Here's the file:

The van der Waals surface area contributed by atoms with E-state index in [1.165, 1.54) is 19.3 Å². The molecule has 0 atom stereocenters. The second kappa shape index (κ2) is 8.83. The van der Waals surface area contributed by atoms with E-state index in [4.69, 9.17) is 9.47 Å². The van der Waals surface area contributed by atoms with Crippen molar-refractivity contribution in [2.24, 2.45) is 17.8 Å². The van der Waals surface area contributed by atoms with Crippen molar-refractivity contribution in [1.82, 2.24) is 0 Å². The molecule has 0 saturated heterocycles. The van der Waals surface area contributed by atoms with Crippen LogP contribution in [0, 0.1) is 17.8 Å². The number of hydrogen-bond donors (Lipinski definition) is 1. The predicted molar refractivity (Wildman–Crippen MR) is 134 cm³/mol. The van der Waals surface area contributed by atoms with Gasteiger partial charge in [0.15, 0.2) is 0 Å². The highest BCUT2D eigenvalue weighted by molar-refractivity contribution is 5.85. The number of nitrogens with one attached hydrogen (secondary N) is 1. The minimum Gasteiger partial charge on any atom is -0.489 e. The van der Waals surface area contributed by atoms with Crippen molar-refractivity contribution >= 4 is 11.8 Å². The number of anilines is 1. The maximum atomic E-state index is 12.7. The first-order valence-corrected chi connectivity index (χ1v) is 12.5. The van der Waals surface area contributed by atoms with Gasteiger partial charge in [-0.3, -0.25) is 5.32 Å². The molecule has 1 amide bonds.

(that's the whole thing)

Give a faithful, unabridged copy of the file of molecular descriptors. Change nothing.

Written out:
The van der Waals surface area contributed by atoms with E-state index in [1.165, 1.54) is 19.3 Å². The molecule has 0 atom stereocenters. The second kappa shape index (κ2) is 8.83. The van der Waals surface area contributed by atoms with E-state index in [4.69, 9.17) is 9.47 Å². The van der Waals surface area contributed by atoms with Crippen molar-refractivity contribution in [2.24, 2.45) is 17.8 Å². The van der Waals surface area contributed by atoms with Crippen molar-refractivity contribution in [1.82, 2.24) is 0 Å². The molecule has 0 saturated heterocycles. The van der Waals surface area contributed by atoms with Crippen LogP contribution in [0, 0.1) is 17.8 Å². The number of hydrogen-bond donors (Lipinski definition) is 1. The predicted molar refractivity (Wildman–Crippen MR) is 134 cm³/mol. The van der Waals surface area contributed by atoms with Gasteiger partial charge in [0.15, 0.2) is 0 Å². The highest BCUT2D eigenvalue weighted by molar-refractivity contribution is 5.85. The number of nitrogens with one attached hydrogen (secondary N) is 1. The minimum Gasteiger partial charge on any atom is -0.489 e. The van der Waals surface area contributed by atoms with Crippen molar-refractivity contribution >= 4 is 11.8 Å². The number of anilines is 1. The maximum atomic E-state index is 12.7. The first-order valence-corrected chi connectivity index (χ1v) is 12.5. The van der Waals surface area contributed by atoms with Gasteiger partial charge in [-0.3, -0.25) is 5.32 Å². The molecule has 1 amide bonds.